So what was wrong with my Turbocharger?
It’s surprising the information an experienced turbocharger specialist can analyse about a vehicle's engine condition and the manner in which it is maintained and tuned by examining the turbocharger...
The most common cause of turbo failure is carbonisation and it is easily diagnosed once a turbocharger is stripped. Most turbocharged vehicle owners would have no doubt heard or read about the importance of regular oil changes and allowing your vehicle to idle for a couple of minutes prior to turning it off.
Contaminated oil, caused by engine wear or lack of maintenance is also easily diagnosed as it scores or leaves scratch marks on the bearings, bore and shaft in that order due to the hardness of the materials and pending how long the vehicle has been driven with contaminated oil. Carbon and engine wear or damage are the most common causes. The thrust bearing may also suffer severe wear as the small oil gallery feeding the thrust bearing or the even smaller oil galleries in the thrust bearing itself may also become blocked by contaminates.
Air Intake System Contamination:
Dust will leave small nibbling marks on the edge of the compressor wheel blades and is due to either poor maintenance of the air cleaner system, the wrong size air cleaner or a split in a hose or loose intake pipe from the air cleaner assembly to the front of the turbocharger. It is more common in off road vehicles however some owners remove the air cleaner in order to try and gain more power and suffer the same fate. The same dust also enters the combustion chamber and scores the cylinder bores resulting in blow-by or complete engine failure.
Thrust wear on the inlet side of the turbocharger generally indicates a problem on the turbine side of the turbocharger, the reverse of what sounds logical Spock. If a muffler has collapsed, exhaust pipe damaged, too small an exhaust system or incorrect sized turbocharger, will result in back pressure in the turbine housing. Naturally one would think this pressure would "push" the turbine wheel forward and consequently wear the turbine side of the thrust bearing which is not the case. Try to imagine pressure as water and the exhaust wheel blades are the propeller on a boat in reverse. Due to its design when it spins in this pressure, (water), it will pull itself backwards towards the rear of the turbocharger hence wear the front or inlet side of the thrust bearing.
Wear on the turbine side of the thrust bearing, is generally due to a problem on the inlet side of the turbocharger but from different causes. If there is a restriction on the pressure side (outlet) of the compressor housing, like the turbine wheel described above, it will try to pull itself forward as if in water, however if the restriction is on the non-pressure side of the compressor cover such as a totally blocked air filter, the turbocharger will create a vacuum or over-speed and the pressure on the exhaust side of the turbocharger will drag the wheels backwards, again wearing the inlet side of the thrust bearing as described in the first paragraph.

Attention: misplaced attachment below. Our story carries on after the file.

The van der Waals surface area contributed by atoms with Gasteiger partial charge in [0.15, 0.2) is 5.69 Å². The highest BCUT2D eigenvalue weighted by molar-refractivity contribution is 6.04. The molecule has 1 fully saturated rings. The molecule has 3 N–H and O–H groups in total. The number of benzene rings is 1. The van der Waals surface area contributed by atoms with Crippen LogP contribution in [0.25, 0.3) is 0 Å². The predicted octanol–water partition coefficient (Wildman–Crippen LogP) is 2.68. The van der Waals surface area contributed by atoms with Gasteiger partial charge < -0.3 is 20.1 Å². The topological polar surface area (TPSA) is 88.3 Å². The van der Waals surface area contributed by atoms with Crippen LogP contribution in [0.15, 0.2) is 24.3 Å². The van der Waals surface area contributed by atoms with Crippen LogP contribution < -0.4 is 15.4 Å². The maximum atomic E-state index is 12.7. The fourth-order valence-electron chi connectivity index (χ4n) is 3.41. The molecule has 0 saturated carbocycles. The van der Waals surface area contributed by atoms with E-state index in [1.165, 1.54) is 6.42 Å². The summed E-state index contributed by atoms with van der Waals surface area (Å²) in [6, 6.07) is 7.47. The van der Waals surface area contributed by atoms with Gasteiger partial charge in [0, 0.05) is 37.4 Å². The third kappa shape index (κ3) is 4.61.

As a rule of thumb, inlet manifold pressure, (boost) should equal exhaust manifold pressure or thereabouts. On many occasions I have measured vehicles with 15 lbs of boost running over 50 lbs of exhaust manifold pressure and doomed to fail.
Impact damage on the inlet side of the turbocharger will be caused by something foreign entering the turbocharger, no matter how small such as dust mentioned above to something larger which will instantly cause a major turbocharger failure. Impact damage to the turbine blades can be even more concerning as it is normally due to a piece of engine, such as piston or exhaust valve colliding with the exhaust wheel tips causing them to bend, chip or break off altogether.
Bluing of the turbine shaft indicates excessive heat however there can be a number of causes including, lack of oil due to carbonisation, lack of oil pressure or flow, poor oil quality, excessive exhaust temperatures due to lean air/fuel mixtures, incorrect engine or ignition timing, wrong sized turbocharger, or damaged exhaust system are amongst the most common.
Total turbocharger failure where virtually every component has been obliviated may prove difficult if not impossible to diagnose from trying to determine which component failed first and why. This may be the case if a turbo fails under extreme load or worse, is driven whilst damaged creating a chain reaction damaging all components. A turbine wheel at high RPM has more mass than the much heavier flywheel; I have seen large holes in cast iron turbine housings from turbine wheels exploding under load usually from excessive turbine temperatures due to running too lean in race applications.